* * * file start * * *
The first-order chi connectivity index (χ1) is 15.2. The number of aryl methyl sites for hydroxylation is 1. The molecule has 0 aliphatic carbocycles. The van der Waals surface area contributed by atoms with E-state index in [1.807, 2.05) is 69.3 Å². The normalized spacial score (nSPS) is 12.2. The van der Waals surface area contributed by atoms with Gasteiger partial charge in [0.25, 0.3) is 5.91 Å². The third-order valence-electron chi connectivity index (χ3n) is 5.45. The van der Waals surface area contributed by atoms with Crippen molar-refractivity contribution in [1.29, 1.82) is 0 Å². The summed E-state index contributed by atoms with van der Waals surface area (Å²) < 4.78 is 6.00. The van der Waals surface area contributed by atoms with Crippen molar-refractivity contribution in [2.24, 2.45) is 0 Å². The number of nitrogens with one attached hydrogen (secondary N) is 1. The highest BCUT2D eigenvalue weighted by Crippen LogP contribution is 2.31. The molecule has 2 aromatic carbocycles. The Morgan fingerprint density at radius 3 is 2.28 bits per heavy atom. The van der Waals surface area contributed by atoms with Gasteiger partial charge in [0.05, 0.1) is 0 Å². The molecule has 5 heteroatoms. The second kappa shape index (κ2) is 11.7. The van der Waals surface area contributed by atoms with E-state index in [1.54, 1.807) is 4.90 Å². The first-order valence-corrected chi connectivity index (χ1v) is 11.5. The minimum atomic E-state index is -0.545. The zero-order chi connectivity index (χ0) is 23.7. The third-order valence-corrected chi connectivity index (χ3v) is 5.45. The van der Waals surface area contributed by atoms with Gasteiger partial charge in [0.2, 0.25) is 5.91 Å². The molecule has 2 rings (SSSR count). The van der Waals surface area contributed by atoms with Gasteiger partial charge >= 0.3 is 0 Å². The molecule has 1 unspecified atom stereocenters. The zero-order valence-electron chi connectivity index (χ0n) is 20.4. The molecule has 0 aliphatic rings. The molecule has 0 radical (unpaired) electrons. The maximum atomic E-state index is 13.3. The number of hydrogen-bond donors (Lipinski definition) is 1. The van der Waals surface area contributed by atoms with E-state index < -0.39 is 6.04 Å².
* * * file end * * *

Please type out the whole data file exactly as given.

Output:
The first-order chi connectivity index (χ1) is 15.2. The number of aryl methyl sites for hydroxylation is 1. The molecule has 0 aliphatic carbocycles. The van der Waals surface area contributed by atoms with E-state index in [1.807, 2.05) is 69.3 Å². The normalized spacial score (nSPS) is 12.2. The van der Waals surface area contributed by atoms with Gasteiger partial charge in [0.25, 0.3) is 5.91 Å². The third-order valence-electron chi connectivity index (χ3n) is 5.45. The van der Waals surface area contributed by atoms with Crippen molar-refractivity contribution in [1.29, 1.82) is 0 Å². The summed E-state index contributed by atoms with van der Waals surface area (Å²) < 4.78 is 6.00. The van der Waals surface area contributed by atoms with Crippen molar-refractivity contribution in [2.24, 2.45) is 0 Å². The number of nitrogens with one attached hydrogen (secondary N) is 1. The highest BCUT2D eigenvalue weighted by Crippen LogP contribution is 2.31. The molecule has 2 aromatic carbocycles. The Morgan fingerprint density at radius 3 is 2.28 bits per heavy atom. The van der Waals surface area contributed by atoms with Gasteiger partial charge in [0.05, 0.1) is 0 Å². The molecule has 5 heteroatoms. The second kappa shape index (κ2) is 11.7. The van der Waals surface area contributed by atoms with E-state index in [1.54, 1.807) is 4.90 Å². The first-order valence-corrected chi connectivity index (χ1v) is 11.5. The minimum atomic E-state index is -0.545. The zero-order chi connectivity index (χ0) is 23.7. The third-order valence-corrected chi connectivity index (χ3v) is 5.45. The van der Waals surface area contributed by atoms with Gasteiger partial charge in [0.2, 0.25) is 5.91 Å². The molecule has 2 rings (SSSR count). The van der Waals surface area contributed by atoms with Gasteiger partial charge >= 0.3 is 0 Å². The molecule has 1 unspecified atom stereocenters. The zero-order valence-electron chi connectivity index (χ0n) is 20.4. The molecule has 0 aliphatic rings. The molecule has 0 radical (unpaired) electrons. The maximum atomic E-state index is 13.3. The number of hydrogen-bond donors (Lipinski definition) is 1. The van der Waals surface area contributed by atoms with E-state index < -0.39 is 6.04 Å².